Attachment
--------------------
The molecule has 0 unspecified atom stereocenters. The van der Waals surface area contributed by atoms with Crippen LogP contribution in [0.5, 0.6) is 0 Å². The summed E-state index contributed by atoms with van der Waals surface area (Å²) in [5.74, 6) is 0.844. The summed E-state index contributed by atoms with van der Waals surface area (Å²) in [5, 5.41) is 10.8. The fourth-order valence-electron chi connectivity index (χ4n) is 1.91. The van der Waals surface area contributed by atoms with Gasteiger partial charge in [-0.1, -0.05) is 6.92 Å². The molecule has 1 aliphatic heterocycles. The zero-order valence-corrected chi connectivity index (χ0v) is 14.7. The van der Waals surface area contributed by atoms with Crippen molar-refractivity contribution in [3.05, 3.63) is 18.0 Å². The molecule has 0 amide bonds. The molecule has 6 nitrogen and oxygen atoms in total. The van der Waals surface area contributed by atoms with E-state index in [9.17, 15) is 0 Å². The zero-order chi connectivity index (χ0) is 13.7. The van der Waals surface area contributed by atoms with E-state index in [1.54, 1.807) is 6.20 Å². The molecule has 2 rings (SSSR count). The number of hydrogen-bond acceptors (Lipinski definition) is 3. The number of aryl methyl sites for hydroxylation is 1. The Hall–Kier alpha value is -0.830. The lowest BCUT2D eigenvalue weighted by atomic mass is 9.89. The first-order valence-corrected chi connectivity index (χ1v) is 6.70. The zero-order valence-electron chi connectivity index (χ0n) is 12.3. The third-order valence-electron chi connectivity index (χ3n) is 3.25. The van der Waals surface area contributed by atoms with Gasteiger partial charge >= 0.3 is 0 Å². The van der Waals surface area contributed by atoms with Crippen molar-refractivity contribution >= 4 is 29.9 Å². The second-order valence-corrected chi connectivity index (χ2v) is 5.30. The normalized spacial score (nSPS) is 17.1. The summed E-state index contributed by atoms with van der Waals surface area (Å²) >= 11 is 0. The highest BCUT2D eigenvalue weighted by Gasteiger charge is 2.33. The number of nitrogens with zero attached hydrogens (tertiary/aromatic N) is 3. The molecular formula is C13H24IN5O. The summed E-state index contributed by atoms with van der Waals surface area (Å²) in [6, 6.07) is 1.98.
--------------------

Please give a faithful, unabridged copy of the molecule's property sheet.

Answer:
The molecule has 0 unspecified atom stereocenters. The van der Waals surface area contributed by atoms with Crippen LogP contribution in [0.5, 0.6) is 0 Å². The summed E-state index contributed by atoms with van der Waals surface area (Å²) in [5.74, 6) is 0.844. The summed E-state index contributed by atoms with van der Waals surface area (Å²) in [5, 5.41) is 10.8. The fourth-order valence-electron chi connectivity index (χ4n) is 1.91. The van der Waals surface area contributed by atoms with Gasteiger partial charge in [-0.1, -0.05) is 6.92 Å². The molecule has 1 aliphatic heterocycles. The zero-order valence-corrected chi connectivity index (χ0v) is 14.7. The van der Waals surface area contributed by atoms with Crippen molar-refractivity contribution in [3.05, 3.63) is 18.0 Å². The molecule has 0 amide bonds. The molecule has 6 nitrogen and oxygen atoms in total. The van der Waals surface area contributed by atoms with E-state index in [9.17, 15) is 0 Å². The zero-order chi connectivity index (χ0) is 13.7. The van der Waals surface area contributed by atoms with E-state index in [1.54, 1.807) is 6.20 Å². The molecule has 2 rings (SSSR count). The number of hydrogen-bond acceptors (Lipinski definition) is 3. The number of aryl methyl sites for hydroxylation is 1. The Hall–Kier alpha value is -0.830. The lowest BCUT2D eigenvalue weighted by atomic mass is 9.89. The first-order valence-corrected chi connectivity index (χ1v) is 6.70. The zero-order valence-electron chi connectivity index (χ0n) is 12.3. The third-order valence-electron chi connectivity index (χ3n) is 3.25. The van der Waals surface area contributed by atoms with Gasteiger partial charge >= 0.3 is 0 Å². The van der Waals surface area contributed by atoms with Crippen molar-refractivity contribution >= 4 is 29.9 Å². The second-order valence-corrected chi connectivity index (χ2v) is 5.30. The normalized spacial score (nSPS) is 17.1. The summed E-state index contributed by atoms with van der Waals surface area (Å²) >= 11 is 0. The highest BCUT2D eigenvalue weighted by Gasteiger charge is 2.33. The number of nitrogens with zero attached hydrogens (tertiary/aromatic N) is 3. The molecular formula is C13H24IN5O. The summed E-state index contributed by atoms with van der Waals surface area (Å²) in [6, 6.07) is 1.98.